Night Lights: Aerial Drones Illuminate Uncanny Long-Exposure Landscapes

Circling drones cast soft light on landscapes below (and create
UFO-style patterns in the skies over) gorgeous natural settings
in this series of surreal nature images by
photographer Reuben Wu.

Dubbed LUX NOCTIS II, this series follows up on a previous
set
of ground-illuminated works created in a similar vein.
But in this case, the use of drone technology adds a fresh
dimension to the sequel imagery, both in terms of the quality
and source of light as well as the figures created by the
aerial micro-vehicles giving it off.


The photographer has traveled around the world to capture
sandstone mountains, bubbling volcanoes, gorgeous lakes and
rivers, often employing (natural or artificial) light to set
the scene.


“Each image is a carefully planned scene consisting of multiple
lighting positions,” he explains, “layered to produce a
theatrically lit composition. Using the GPS-enabled aerial
light/drone in specific positions in space, I am able to create
moods of drama and tension through chiaroscuro, and the ability
to illuminate isolated features of a scene and exclude unwanted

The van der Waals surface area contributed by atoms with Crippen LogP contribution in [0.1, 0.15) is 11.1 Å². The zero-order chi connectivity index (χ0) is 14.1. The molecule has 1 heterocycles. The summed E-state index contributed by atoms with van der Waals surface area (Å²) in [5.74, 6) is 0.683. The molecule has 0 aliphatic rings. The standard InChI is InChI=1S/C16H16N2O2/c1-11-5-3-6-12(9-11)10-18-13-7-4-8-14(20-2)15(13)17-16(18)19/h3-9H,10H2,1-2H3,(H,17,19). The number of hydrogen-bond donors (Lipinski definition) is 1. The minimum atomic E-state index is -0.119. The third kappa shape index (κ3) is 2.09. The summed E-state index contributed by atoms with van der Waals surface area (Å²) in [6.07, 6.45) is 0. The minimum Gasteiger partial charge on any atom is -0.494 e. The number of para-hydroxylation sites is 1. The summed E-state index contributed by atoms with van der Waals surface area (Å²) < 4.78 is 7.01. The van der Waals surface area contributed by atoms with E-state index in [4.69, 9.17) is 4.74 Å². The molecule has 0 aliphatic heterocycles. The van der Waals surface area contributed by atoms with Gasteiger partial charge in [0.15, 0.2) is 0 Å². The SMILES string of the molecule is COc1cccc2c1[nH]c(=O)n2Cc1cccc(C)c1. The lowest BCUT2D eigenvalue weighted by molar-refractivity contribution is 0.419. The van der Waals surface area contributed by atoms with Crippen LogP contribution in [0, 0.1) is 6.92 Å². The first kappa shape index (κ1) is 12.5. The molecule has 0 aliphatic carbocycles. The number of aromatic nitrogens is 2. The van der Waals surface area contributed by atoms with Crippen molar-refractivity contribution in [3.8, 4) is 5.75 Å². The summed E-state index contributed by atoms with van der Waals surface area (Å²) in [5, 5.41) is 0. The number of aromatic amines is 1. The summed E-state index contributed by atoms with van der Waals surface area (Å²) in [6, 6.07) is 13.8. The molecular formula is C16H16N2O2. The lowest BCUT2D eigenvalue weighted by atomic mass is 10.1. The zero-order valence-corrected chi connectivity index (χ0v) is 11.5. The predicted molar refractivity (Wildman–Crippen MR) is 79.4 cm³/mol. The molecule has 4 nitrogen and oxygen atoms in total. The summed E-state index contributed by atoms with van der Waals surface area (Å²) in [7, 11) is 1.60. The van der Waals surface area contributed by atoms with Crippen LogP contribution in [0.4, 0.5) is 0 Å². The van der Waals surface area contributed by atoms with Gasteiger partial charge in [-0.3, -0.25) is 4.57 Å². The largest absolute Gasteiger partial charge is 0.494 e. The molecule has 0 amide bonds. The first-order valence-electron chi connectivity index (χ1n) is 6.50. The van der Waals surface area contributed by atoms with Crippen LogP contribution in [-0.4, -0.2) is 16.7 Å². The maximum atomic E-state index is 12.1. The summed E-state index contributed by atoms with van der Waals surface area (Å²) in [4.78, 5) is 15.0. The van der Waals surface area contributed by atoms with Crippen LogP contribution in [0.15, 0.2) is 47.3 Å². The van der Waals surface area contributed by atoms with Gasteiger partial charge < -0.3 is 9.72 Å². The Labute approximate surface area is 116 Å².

elements.”


“It’s so easy to become numb to conventional depictions of
beautiful nature. In casting a new, unfamiliar light, I want
people to see that while other planets are fascinating and
incredible to us through the eyes of spacecraft and rovers, it
is our own planet which has so much grandeur and beauty which
is both accessible to us and worthy of preservation and
protection.”


Light other time-lapse light art, his works trace patterns that
are only fully visible once a photograph is taken, which in
turn highlights the exposure time in play within each piece
(sometimes also visible through star patterns in the
backgrounds).



More about his project and its creator: “Reuben Wu is an artist
with a profound interest in the ways that advancing technology
can foster new forms of creative expression. Using a Fiilex
AL250 in tandem with the 3DR Solo drone and Phase One XF camera
system, Reuben has developed a method for selectively
‘painting’ nocturnal landscapes with light via multiple
exposures.”

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